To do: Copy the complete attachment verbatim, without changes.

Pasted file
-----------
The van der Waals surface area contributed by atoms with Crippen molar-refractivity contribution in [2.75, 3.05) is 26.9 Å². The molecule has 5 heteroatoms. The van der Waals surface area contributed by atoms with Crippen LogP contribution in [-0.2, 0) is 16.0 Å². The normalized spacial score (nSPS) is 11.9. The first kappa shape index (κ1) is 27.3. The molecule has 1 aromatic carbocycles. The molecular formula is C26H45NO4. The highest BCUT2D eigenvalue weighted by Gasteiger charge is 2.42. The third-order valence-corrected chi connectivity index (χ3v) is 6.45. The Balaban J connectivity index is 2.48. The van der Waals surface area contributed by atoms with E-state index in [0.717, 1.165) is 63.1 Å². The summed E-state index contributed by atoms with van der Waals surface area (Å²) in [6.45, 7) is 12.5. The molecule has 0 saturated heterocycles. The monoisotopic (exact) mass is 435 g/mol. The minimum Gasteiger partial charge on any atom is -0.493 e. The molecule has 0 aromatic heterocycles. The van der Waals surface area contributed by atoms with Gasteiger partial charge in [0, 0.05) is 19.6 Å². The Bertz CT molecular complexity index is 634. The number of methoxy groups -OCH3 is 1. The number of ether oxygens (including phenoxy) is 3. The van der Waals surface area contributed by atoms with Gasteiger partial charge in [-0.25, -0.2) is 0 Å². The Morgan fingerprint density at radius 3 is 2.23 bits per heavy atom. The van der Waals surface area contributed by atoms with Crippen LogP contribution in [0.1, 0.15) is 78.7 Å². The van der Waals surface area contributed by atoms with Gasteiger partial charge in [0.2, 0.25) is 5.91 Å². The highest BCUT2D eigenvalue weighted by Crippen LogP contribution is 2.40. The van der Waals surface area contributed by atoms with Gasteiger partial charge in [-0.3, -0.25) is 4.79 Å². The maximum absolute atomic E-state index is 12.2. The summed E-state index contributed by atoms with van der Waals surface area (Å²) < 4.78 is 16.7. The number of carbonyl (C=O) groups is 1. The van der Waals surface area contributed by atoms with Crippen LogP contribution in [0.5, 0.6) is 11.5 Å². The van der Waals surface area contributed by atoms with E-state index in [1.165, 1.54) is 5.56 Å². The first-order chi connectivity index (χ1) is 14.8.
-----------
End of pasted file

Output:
The van der Waals surface area contributed by atoms with Crippen molar-refractivity contribution in [2.75, 3.05) is 26.9 Å². The molecule has 5 heteroatoms. The van der Waals surface area contributed by atoms with Crippen LogP contribution in [-0.2, 0) is 16.0 Å². The normalized spacial score (nSPS) is 11.9. The first kappa shape index (κ1) is 27.3. The molecule has 1 aromatic carbocycles. The molecular formula is C26H45NO4. The highest BCUT2D eigenvalue weighted by Gasteiger charge is 2.42. The third-order valence-corrected chi connectivity index (χ3v) is 6.45. The Balaban J connectivity index is 2.48. The van der Waals surface area contributed by atoms with E-state index in [0.717, 1.165) is 63.1 Å². The summed E-state index contributed by atoms with van der Waals surface area (Å²) in [6.45, 7) is 12.5. The molecule has 0 saturated heterocycles. The monoisotopic (exact) mass is 435 g/mol. The minimum Gasteiger partial charge on any atom is -0.493 e. The molecule has 0 aromatic heterocycles. The van der Waals surface area contributed by atoms with Gasteiger partial charge in [0, 0.05) is 19.6 Å². The Bertz CT molecular complexity index is 634. The number of methoxy groups -OCH3 is 1. The number of ether oxygens (including phenoxy) is 3. The van der Waals surface area contributed by atoms with Gasteiger partial charge in [-0.25, -0.2) is 0 Å². The Morgan fingerprint density at radius 3 is 2.23 bits per heavy atom. The van der Waals surface area contributed by atoms with Crippen LogP contribution in [0.1, 0.15) is 78.7 Å². The van der Waals surface area contributed by atoms with Gasteiger partial charge in [0.2, 0.25) is 5.91 Å². The highest BCUT2D eigenvalue weighted by Crippen LogP contribution is 2.40. The van der Waals surface area contributed by atoms with Gasteiger partial charge in [-0.3, -0.25) is 4.79 Å². The maximum absolute atomic E-state index is 12.2. The summed E-state index contributed by atoms with van der Waals surface area (Å²) < 4.78 is 16.7. The number of carbonyl (C=O) groups is 1. The van der Waals surface area contributed by atoms with Crippen LogP contribution in [0.5, 0.6) is 11.5 Å². The van der Waals surface area contributed by atoms with E-state index in [1.165, 1.54) is 5.56 Å². The first-order chi connectivity index (χ1) is 14.8.